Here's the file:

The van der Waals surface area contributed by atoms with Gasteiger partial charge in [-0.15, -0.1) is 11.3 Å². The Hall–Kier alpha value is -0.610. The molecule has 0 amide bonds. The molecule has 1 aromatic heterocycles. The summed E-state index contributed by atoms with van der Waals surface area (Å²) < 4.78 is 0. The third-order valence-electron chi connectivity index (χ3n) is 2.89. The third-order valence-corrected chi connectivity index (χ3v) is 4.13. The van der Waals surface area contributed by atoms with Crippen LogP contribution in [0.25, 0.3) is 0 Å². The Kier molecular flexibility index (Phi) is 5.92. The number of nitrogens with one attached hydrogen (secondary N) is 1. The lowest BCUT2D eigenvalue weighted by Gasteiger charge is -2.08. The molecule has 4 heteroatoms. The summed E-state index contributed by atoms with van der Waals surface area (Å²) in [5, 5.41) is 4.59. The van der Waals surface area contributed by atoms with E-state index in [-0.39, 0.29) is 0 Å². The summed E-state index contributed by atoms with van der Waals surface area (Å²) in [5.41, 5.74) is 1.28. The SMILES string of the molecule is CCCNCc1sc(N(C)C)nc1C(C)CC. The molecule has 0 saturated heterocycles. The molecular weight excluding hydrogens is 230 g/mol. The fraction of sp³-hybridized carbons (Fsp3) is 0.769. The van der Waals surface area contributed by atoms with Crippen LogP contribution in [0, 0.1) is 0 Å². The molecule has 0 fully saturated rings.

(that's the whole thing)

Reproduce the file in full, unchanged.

The van der Waals surface area contributed by atoms with Gasteiger partial charge in [-0.15, -0.1) is 11.3 Å². The Hall–Kier alpha value is -0.610. The molecule has 0 amide bonds. The molecule has 1 aromatic heterocycles. The summed E-state index contributed by atoms with van der Waals surface area (Å²) < 4.78 is 0. The third-order valence-electron chi connectivity index (χ3n) is 2.89. The third-order valence-corrected chi connectivity index (χ3v) is 4.13. The van der Waals surface area contributed by atoms with Crippen LogP contribution in [0.25, 0.3) is 0 Å². The Kier molecular flexibility index (Phi) is 5.92. The number of nitrogens with one attached hydrogen (secondary N) is 1. The lowest BCUT2D eigenvalue weighted by Gasteiger charge is -2.08. The molecule has 4 heteroatoms. The summed E-state index contributed by atoms with van der Waals surface area (Å²) in [5, 5.41) is 4.59. The van der Waals surface area contributed by atoms with E-state index in [-0.39, 0.29) is 0 Å². The summed E-state index contributed by atoms with van der Waals surface area (Å²) in [5.41, 5.74) is 1.28. The SMILES string of the molecule is CCCNCc1sc(N(C)C)nc1C(C)CC. The molecule has 0 saturated heterocycles. The molecular weight excluding hydrogens is 230 g/mol. The fraction of sp³-hybridized carbons (Fsp3) is 0.769. The van der Waals surface area contributed by atoms with Crippen LogP contribution in [0, 0.1) is 0 Å². The molecule has 0 fully saturated rings.